If the association is true, it is a classic socio-econonmic effect that has nothing to do with the chemical exposure — other than the chemical being a marker of poverty.
The media release is below.
Flame retardants may be toxic to children
Lower intelligence, hyperactivity seen in children whose mothers were exposed to the chemicals during pregnancy
WASHINGTON, DC – Chemicals called polybrominated diphenyl ethers (PBDEs) have been used for decades to reduce fires in everyday products such as baby strollers, carpeting and electronics. A new study to be presented on Monday, May 6, at the Pediatric Academic Societies (PAS) annual meeting shows that prenatal exposure to the flame retardants is associated with lower intelligence and hyperactivity in early childhood.
“In animal studies, PBDEs can disrupt thyroid hormone and cause hyperactivity and learning problems,” said lead author Aimin Chen, MD, PhD, assistant professor in the Department of Environmental Health at University of Cincinnati College of Medicine. “Our study adds to several other human studies to highlight the need to reduce exposure to PBDEs in pregnant women.”
Dr. Chen and his colleagues collected blood samples from 309 pregnant women enrolled in a study at Cincinnati Children’s Hospital Medical Center to measure PBDE levels. They also performed intelligence and behavior tests on the women’s children annually until they were 5 years old.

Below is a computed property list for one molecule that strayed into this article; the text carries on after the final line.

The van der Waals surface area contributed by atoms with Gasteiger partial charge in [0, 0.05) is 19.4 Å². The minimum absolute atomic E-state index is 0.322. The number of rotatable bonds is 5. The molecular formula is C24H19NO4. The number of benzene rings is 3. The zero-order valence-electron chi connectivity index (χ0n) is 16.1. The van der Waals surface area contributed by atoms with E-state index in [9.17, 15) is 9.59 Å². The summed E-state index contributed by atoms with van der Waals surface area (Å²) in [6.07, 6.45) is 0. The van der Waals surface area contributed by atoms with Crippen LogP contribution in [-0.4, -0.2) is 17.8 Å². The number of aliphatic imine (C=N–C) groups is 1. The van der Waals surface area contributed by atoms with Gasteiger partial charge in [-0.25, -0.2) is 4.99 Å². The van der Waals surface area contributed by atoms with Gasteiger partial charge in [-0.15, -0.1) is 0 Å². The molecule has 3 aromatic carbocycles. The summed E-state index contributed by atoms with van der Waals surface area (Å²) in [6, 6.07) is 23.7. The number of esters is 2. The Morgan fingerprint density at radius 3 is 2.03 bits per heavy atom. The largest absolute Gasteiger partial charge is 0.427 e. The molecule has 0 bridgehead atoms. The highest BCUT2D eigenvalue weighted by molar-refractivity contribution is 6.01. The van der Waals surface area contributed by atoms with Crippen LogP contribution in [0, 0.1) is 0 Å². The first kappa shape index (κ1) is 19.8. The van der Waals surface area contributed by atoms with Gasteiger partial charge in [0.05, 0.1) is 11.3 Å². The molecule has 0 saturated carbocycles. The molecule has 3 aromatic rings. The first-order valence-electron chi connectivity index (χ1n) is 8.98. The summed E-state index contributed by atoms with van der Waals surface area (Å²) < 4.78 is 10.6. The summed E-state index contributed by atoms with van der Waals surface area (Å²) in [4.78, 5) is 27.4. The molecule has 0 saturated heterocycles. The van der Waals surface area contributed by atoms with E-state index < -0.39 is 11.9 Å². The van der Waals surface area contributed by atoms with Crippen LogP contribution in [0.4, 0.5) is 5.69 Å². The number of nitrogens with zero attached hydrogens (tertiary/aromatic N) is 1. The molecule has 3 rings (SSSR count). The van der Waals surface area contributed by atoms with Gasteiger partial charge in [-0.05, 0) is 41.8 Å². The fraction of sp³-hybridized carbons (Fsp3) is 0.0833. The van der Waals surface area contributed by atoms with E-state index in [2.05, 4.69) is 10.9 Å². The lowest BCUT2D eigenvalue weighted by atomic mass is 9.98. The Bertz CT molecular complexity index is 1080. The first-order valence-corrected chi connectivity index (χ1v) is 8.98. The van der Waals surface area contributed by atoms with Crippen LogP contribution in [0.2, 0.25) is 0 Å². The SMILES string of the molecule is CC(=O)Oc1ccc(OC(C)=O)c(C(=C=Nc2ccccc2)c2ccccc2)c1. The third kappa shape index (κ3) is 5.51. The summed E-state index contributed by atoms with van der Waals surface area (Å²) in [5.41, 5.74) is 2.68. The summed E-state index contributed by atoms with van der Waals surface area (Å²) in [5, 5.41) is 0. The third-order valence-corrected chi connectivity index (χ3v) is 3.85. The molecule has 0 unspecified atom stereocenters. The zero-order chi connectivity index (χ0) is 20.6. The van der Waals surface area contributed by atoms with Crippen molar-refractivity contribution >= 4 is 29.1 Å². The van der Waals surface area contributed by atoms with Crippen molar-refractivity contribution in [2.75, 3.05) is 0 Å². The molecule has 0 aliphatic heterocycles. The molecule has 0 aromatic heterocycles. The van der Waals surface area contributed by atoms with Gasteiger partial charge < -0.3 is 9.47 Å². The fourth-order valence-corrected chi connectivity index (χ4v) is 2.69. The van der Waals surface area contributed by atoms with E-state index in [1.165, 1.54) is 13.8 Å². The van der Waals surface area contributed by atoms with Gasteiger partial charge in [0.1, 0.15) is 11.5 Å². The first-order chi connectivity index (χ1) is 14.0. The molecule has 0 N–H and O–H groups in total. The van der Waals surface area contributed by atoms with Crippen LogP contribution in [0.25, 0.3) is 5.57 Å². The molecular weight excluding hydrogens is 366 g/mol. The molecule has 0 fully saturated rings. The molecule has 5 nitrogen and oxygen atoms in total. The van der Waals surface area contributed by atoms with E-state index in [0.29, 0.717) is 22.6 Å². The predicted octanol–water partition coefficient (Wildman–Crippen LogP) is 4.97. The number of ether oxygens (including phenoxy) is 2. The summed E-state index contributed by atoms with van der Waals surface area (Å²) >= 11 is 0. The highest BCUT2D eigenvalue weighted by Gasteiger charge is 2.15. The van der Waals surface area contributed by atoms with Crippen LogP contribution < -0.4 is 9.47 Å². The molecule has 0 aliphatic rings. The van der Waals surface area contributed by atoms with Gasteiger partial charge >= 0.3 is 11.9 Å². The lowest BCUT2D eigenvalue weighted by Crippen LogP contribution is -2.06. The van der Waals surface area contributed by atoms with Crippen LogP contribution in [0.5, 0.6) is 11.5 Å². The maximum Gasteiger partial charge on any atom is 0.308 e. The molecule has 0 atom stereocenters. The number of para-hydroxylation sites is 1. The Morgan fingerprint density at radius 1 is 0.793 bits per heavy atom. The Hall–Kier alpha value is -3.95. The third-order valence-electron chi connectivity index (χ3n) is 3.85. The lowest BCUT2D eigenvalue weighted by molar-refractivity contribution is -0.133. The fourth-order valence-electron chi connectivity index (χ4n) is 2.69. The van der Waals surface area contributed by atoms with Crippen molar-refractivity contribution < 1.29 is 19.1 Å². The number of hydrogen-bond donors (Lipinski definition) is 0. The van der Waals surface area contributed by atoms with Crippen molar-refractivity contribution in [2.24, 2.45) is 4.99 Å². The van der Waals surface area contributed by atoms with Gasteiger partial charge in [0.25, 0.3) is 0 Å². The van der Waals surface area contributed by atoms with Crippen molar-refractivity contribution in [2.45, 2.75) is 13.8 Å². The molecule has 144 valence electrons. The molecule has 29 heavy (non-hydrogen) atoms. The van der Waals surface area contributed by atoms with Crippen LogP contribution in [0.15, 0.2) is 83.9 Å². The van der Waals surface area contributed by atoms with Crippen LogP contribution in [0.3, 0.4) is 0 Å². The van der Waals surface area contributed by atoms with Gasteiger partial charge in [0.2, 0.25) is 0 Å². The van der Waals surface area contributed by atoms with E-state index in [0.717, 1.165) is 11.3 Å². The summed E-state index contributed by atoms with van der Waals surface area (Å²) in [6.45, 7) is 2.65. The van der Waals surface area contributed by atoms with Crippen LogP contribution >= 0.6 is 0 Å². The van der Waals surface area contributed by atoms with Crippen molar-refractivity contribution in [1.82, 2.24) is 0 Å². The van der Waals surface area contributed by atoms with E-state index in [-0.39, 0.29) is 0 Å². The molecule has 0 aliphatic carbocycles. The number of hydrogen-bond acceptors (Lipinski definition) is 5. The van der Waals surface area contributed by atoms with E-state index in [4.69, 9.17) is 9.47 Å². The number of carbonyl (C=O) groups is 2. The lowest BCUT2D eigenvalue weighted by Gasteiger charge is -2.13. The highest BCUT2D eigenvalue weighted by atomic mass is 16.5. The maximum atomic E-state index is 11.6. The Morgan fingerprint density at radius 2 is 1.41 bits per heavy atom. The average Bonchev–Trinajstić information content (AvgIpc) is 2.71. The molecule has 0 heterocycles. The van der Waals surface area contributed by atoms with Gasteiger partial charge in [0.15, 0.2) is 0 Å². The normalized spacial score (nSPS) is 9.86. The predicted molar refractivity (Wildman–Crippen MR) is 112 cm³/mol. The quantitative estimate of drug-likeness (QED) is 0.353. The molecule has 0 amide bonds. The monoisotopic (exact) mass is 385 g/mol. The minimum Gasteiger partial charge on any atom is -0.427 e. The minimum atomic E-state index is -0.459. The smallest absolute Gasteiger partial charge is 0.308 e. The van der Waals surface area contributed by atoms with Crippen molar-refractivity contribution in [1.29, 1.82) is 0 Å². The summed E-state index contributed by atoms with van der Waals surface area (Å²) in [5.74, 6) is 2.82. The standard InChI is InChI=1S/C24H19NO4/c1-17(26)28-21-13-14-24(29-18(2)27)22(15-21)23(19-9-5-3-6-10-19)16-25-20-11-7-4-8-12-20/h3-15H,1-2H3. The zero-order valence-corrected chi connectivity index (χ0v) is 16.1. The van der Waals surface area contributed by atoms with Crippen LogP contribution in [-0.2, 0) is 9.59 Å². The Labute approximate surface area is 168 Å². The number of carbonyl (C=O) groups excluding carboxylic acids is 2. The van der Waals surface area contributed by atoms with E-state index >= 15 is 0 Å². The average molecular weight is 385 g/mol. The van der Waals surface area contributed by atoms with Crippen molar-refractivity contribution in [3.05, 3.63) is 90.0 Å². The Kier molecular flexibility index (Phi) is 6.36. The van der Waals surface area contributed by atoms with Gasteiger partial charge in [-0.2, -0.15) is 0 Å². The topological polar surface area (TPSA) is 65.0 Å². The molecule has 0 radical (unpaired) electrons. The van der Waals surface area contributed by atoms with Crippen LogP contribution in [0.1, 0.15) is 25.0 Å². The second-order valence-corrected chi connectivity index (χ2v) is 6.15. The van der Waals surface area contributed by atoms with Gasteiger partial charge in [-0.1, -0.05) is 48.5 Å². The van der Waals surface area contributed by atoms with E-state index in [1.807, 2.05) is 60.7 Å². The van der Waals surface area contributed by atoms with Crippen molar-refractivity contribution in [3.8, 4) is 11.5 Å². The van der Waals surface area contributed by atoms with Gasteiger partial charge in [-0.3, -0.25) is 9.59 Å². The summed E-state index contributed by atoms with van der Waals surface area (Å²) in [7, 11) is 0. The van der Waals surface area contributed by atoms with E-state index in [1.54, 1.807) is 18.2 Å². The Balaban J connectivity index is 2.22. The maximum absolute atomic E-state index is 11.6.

“We found maternal exposure to PBDEs, a group of brominated flame retardants mostly withdrawn from the U.S. market in 2004, was associated with deficits in child cognition at age 5 years and hyperactivity at ages 2-5 years,” Dr. Chen said. A 10-fold increase in maternal PBDEs was associated with about a 4 point IQ deficit in 5-year-old children.
Even though PBDEs, except Deca-BDEs, are not used as a flame retardant in the United States anymore, they are found on many consumer products bought several years ago. In addition, the chemicals are not easily biodegradable, so they remain in human tissues and are transferred to the developing fetus.
“Because PBDEs exist in the home and office environment as they are contained in old furniture, carpet pads, foams and electronics, the study raises further concern about their toxicity in developing children,” Dr. Chen concluded.